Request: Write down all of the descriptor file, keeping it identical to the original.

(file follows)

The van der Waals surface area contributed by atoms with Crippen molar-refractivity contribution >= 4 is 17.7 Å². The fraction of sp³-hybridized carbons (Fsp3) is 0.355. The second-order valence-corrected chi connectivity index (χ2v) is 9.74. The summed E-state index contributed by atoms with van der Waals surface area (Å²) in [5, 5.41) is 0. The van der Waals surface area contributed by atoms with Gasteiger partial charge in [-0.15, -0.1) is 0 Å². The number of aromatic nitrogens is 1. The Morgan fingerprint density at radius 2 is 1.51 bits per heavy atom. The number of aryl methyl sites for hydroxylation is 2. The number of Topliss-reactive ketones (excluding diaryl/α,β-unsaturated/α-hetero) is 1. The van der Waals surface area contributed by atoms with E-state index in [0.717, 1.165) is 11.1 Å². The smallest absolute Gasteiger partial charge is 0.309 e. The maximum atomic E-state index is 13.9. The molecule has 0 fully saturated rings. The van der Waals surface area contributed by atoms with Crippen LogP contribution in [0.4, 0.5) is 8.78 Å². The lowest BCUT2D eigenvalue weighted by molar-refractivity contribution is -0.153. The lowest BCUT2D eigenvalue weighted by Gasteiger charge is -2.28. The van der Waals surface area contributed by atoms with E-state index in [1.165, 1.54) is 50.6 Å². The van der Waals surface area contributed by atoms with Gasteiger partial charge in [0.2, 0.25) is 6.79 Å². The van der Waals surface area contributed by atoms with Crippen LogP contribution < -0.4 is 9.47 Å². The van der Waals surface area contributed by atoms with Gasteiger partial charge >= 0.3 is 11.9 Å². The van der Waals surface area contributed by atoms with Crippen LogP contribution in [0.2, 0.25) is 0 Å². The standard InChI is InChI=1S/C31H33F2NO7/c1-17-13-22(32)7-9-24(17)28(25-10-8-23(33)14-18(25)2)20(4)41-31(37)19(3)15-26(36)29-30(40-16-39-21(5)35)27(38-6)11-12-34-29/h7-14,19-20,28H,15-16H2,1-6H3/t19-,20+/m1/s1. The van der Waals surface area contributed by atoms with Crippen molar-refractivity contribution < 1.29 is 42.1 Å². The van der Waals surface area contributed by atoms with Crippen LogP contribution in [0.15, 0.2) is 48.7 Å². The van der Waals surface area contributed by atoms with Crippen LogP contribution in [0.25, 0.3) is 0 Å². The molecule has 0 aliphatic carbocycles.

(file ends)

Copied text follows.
The van der Waals surface area contributed by atoms with Crippen molar-refractivity contribution >= 4 is 17.7 Å². The fraction of sp³-hybridized carbons (Fsp3) is 0.355. The second-order valence-corrected chi connectivity index (χ2v) is 9.74. The summed E-state index contributed by atoms with van der Waals surface area (Å²) in [5, 5.41) is 0. The van der Waals surface area contributed by atoms with Gasteiger partial charge in [-0.15, -0.1) is 0 Å². The number of aromatic nitrogens is 1. The Morgan fingerprint density at radius 2 is 1.51 bits per heavy atom. The number of aryl methyl sites for hydroxylation is 2. The number of Topliss-reactive ketones (excluding diaryl/α,β-unsaturated/α-hetero) is 1. The van der Waals surface area contributed by atoms with E-state index in [0.717, 1.165) is 11.1 Å². The smallest absolute Gasteiger partial charge is 0.309 e. The maximum atomic E-state index is 13.9. The molecule has 0 fully saturated rings. The van der Waals surface area contributed by atoms with Crippen LogP contribution in [0.4, 0.5) is 8.78 Å². The lowest BCUT2D eigenvalue weighted by molar-refractivity contribution is -0.153. The lowest BCUT2D eigenvalue weighted by Gasteiger charge is -2.28. The van der Waals surface area contributed by atoms with E-state index in [1.165, 1.54) is 50.6 Å². The van der Waals surface area contributed by atoms with Gasteiger partial charge in [0.2, 0.25) is 6.79 Å². The van der Waals surface area contributed by atoms with Crippen LogP contribution < -0.4 is 9.47 Å². The van der Waals surface area contributed by atoms with Gasteiger partial charge >= 0.3 is 11.9 Å². The van der Waals surface area contributed by atoms with Crippen LogP contribution in [0.2, 0.25) is 0 Å². The standard InChI is InChI=1S/C31H33F2NO7/c1-17-13-22(32)7-9-24(17)28(25-10-8-23(33)14-18(25)2)20(4)41-31(37)19(3)15-26(36)29-30(40-16-39-21(5)35)27(38-6)11-12-34-29/h7-14,19-20,28H,15-16H2,1-6H3/t19-,20+/m1/s1. The van der Waals surface area contributed by atoms with Crippen molar-refractivity contribution < 1.29 is 42.1 Å². The van der Waals surface area contributed by atoms with Crippen LogP contribution in [0.15, 0.2) is 48.7 Å². The van der Waals surface area contributed by atoms with Crippen LogP contribution in [0.25, 0.3) is 0 Å². The molecule has 0 aliphatic carbocycles.